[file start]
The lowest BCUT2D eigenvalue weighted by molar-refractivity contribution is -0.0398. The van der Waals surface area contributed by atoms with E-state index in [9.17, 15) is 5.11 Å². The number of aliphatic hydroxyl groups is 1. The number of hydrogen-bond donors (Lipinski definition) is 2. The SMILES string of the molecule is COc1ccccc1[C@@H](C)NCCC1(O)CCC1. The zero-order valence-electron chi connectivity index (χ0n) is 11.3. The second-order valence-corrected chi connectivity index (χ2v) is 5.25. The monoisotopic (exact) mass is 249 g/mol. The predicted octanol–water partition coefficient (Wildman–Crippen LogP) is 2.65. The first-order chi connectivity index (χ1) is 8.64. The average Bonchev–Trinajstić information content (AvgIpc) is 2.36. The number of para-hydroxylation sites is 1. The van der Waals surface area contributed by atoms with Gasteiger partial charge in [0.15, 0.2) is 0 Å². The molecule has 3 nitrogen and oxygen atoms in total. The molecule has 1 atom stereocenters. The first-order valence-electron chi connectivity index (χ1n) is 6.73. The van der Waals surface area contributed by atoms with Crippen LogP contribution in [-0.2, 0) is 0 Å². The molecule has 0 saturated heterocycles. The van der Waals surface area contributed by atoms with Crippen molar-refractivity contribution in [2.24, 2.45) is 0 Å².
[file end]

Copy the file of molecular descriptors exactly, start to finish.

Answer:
The lowest BCUT2D eigenvalue weighted by molar-refractivity contribution is -0.0398. The van der Waals surface area contributed by atoms with E-state index in [9.17, 15) is 5.11 Å². The number of aliphatic hydroxyl groups is 1. The number of hydrogen-bond donors (Lipinski definition) is 2. The SMILES string of the molecule is COc1ccccc1[C@@H](C)NCCC1(O)CCC1. The zero-order valence-electron chi connectivity index (χ0n) is 11.3. The second-order valence-corrected chi connectivity index (χ2v) is 5.25. The monoisotopic (exact) mass is 249 g/mol. The predicted octanol–water partition coefficient (Wildman–Crippen LogP) is 2.65. The first-order chi connectivity index (χ1) is 8.64. The average Bonchev–Trinajstić information content (AvgIpc) is 2.36. The number of para-hydroxylation sites is 1. The van der Waals surface area contributed by atoms with Gasteiger partial charge in [0.15, 0.2) is 0 Å². The molecule has 3 nitrogen and oxygen atoms in total. The molecule has 1 atom stereocenters. The first-order valence-electron chi connectivity index (χ1n) is 6.73. The van der Waals surface area contributed by atoms with Crippen LogP contribution in [-0.2, 0) is 0 Å². The molecule has 0 saturated heterocycles. The van der Waals surface area contributed by atoms with Crippen molar-refractivity contribution in [2.24, 2.45) is 0 Å².